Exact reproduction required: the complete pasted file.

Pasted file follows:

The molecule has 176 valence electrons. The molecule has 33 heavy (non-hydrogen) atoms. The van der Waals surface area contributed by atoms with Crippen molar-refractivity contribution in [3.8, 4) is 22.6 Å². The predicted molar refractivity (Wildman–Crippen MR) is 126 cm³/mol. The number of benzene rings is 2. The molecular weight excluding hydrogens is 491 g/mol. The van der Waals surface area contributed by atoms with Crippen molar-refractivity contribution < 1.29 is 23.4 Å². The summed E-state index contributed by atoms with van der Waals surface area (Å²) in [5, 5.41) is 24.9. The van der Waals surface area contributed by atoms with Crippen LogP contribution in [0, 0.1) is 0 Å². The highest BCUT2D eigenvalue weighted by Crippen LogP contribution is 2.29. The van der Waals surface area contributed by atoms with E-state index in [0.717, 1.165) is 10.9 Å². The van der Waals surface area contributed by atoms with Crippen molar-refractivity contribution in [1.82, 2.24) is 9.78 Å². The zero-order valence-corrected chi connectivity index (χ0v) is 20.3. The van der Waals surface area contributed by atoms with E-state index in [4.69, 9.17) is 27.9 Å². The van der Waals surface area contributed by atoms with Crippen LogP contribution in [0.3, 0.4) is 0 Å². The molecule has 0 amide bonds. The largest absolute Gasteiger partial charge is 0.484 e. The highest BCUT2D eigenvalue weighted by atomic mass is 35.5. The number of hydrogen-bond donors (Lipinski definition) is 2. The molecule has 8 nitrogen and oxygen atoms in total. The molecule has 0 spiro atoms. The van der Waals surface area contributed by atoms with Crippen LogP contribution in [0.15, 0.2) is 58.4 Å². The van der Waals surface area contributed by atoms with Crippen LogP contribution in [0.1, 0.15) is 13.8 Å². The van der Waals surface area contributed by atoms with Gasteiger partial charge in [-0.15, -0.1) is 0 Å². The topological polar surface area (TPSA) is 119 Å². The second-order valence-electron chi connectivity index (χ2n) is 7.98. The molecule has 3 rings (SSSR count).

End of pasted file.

The molecule has 176 valence electrons. The molecule has 33 heavy (non-hydrogen) atoms. The van der Waals surface area contributed by atoms with Crippen molar-refractivity contribution in [3.8, 4) is 22.6 Å². The predicted molar refractivity (Wildman–Crippen MR) is 126 cm³/mol. The number of benzene rings is 2. The molecular weight excluding hydrogens is 491 g/mol. The van der Waals surface area contributed by atoms with Crippen molar-refractivity contribution < 1.29 is 23.4 Å². The summed E-state index contributed by atoms with van der Waals surface area (Å²) in [5, 5.41) is 24.9. The van der Waals surface area contributed by atoms with Crippen LogP contribution in [0, 0.1) is 0 Å². The highest BCUT2D eigenvalue weighted by Crippen LogP contribution is 2.29. The van der Waals surface area contributed by atoms with E-state index in [0.717, 1.165) is 10.9 Å². The van der Waals surface area contributed by atoms with Crippen molar-refractivity contribution in [1.82, 2.24) is 9.78 Å². The zero-order valence-corrected chi connectivity index (χ0v) is 20.3. The van der Waals surface area contributed by atoms with E-state index in [4.69, 9.17) is 27.9 Å². The van der Waals surface area contributed by atoms with Crippen LogP contribution in [0.3, 0.4) is 0 Å². The molecule has 0 amide bonds. The largest absolute Gasteiger partial charge is 0.484 e. The highest BCUT2D eigenvalue weighted by atomic mass is 35.5. The number of hydrogen-bond donors (Lipinski definition) is 2. The molecule has 8 nitrogen and oxygen atoms in total. The molecule has 0 spiro atoms. The van der Waals surface area contributed by atoms with Crippen LogP contribution in [0.15, 0.2) is 58.4 Å². The van der Waals surface area contributed by atoms with Crippen LogP contribution in [0.1, 0.15) is 13.8 Å². The van der Waals surface area contributed by atoms with Gasteiger partial charge in [-0.15, -0.1) is 0 Å². The topological polar surface area (TPSA) is 119 Å². The second-order valence-electron chi connectivity index (χ2n) is 7.98. The molecule has 3 rings (SSSR count).